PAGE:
Long Island Sustainable Winegrowing Announces First Vineyards In Eastern U.S. To Achieve Sustainable Certification

May 17

(from a press release from Long Island Sustainable Winegrowing Inc.) North Fork of Long Island and The Hamptons, Long Island, New York (May 9, 2013)Long Island Sustainable Winegrowing, Inc. (LISW), a not-for-profit organization that provides education and certification for Long Island vineyards, announces the first vineyards in the eastern U.S. to earn certified sustainable status. Ten vineyards comprising over 400 acres of grapes on the East End of Long Island have been officially designated as “certified sustainable” vineyards for the 2012 vintage: Bedell Cellars, Channing Daughters Winery, Harbes Family Vineyard, Martha Clara Vineyards, One Woman Wines & Vineyards, Palmer Vineyards, Roanoke Vineyards, Sannino Bella Vita Vineyard, Shinn Estate Vineyards, and Wölffer Estate Vineyard. This announcement is a significant milestone in the 40-year history of Long Island wines, and there will be a commemorative celebration on Thursday, June 6, from 6:00-8:00PM at Bedell Cellars in Cutchogue, for invited members of the press and New York wine industry.

To earn sustainable farming certification, these 10 vineyards successfully implemented a comprehensive checklist of nearly 200 sustainable grape growing practices that include thoughtful vineyard planning, encouraged and prohibited materials and practices, and numerous ecological management options. The primary goal of technical farming standards is to maintain healthy farmland soils, conserve Long Island’s delicate maritime and estuary ecosystems, and protect ground and surface waters from leaching and runoff. In addition to implementing a comprehensive technical checklist, certified sustainable vineyards signed a vow to abide by 15 important sustainability guidelines that were created to foster respectful stewardship of Long Island’s historic farmlands for future generations.

A hallmark of the LISW certification program is the use of a rigorous, independent, third-party inspector: Allan Connell, former District Conservationist for the U.S. Department of Agriculture Natural Resource Conservation Service (NRCS). Mr. Connell used the New York VineBalance Grower Workbook as a roadmap for evaluating sustainable vineyard practices.  In addition to the certified sustainable members of LISW, seven other Long Island vineyards joined LISW in 2013 and are “in transition” toward certification in the future. These transitional members are Mudd Vineyards, Sparkling Pointe, Kontokosta Winery, Water Mill Vineyard, Surrey Lane Vineyard, Mattebella Vineyards, and Lieb Cellars.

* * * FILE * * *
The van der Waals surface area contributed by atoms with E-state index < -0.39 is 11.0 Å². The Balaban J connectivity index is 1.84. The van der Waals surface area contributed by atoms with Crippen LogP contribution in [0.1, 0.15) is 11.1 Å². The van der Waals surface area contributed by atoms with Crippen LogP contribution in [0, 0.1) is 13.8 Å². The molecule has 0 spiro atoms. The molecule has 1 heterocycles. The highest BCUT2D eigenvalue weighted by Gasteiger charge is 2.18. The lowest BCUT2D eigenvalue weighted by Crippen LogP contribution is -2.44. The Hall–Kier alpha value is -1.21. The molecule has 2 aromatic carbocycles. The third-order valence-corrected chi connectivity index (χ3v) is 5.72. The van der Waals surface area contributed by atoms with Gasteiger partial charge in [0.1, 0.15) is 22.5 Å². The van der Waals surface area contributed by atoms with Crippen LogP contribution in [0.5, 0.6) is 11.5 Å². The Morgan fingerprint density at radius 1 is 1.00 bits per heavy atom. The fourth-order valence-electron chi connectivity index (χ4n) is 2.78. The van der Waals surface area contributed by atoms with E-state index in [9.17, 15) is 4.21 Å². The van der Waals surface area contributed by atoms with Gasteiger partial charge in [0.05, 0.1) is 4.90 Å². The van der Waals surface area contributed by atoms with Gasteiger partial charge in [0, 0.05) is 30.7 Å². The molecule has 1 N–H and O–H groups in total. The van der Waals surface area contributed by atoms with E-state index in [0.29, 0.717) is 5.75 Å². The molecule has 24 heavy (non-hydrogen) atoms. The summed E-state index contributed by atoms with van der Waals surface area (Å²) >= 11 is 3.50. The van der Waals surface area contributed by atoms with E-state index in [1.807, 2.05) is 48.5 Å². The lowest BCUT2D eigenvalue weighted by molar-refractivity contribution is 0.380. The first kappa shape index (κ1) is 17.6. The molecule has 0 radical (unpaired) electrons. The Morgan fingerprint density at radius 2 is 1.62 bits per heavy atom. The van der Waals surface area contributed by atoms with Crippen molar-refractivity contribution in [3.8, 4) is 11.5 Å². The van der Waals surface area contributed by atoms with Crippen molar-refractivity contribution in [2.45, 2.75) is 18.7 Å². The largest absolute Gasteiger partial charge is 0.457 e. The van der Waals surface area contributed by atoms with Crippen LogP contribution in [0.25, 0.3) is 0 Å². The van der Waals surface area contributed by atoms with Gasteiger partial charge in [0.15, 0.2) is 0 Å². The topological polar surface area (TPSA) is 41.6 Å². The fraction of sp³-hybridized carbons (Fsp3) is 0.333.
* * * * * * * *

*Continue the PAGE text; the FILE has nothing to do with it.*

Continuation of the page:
A core working group of leading Long Island wineries participated in the inception of LISW: Bedell Cellars, Channing Daughters Winery, Martha Clara Vineyards, and Shinn Estate Vineyards. These founding partners worked in conjunction with Cornell Cooperative Extension of Suffolk County to write and codify specific sustainable grape growing guidelines for Long Island’s two AVAs: the North Fork of Long Island and The Hamptons, Long Island.

LISW recognizes that social responsibility complements the high quality winemaking and natural beauty already associated with the Long Island wine region. “The announcement of our first certified sustainable vineyards strengthens the ecological leadership and social responsibility of the Long Island wine region,” said Richard Olsen-Harbich, Winemaker at Bedell Cellars. “The effort of creating meaningful, rigorous sustainable farming standards for grape growers proves that Long Island wineries are serious about making world-class wines that are also ecologically sensitive.”

A list of sustainable farming guidelines is available from LISW upon request, and more information can be found at lisustainablewine.org, facebook.com/ sustainablewinegrowing, and twitter.com/liswinegrowing. LISW has 501(c)(3) not-for-profit status pending approval. For more information about tasting the first certified sustainable Long Island wines and their market availability, please contact the individual wineries.

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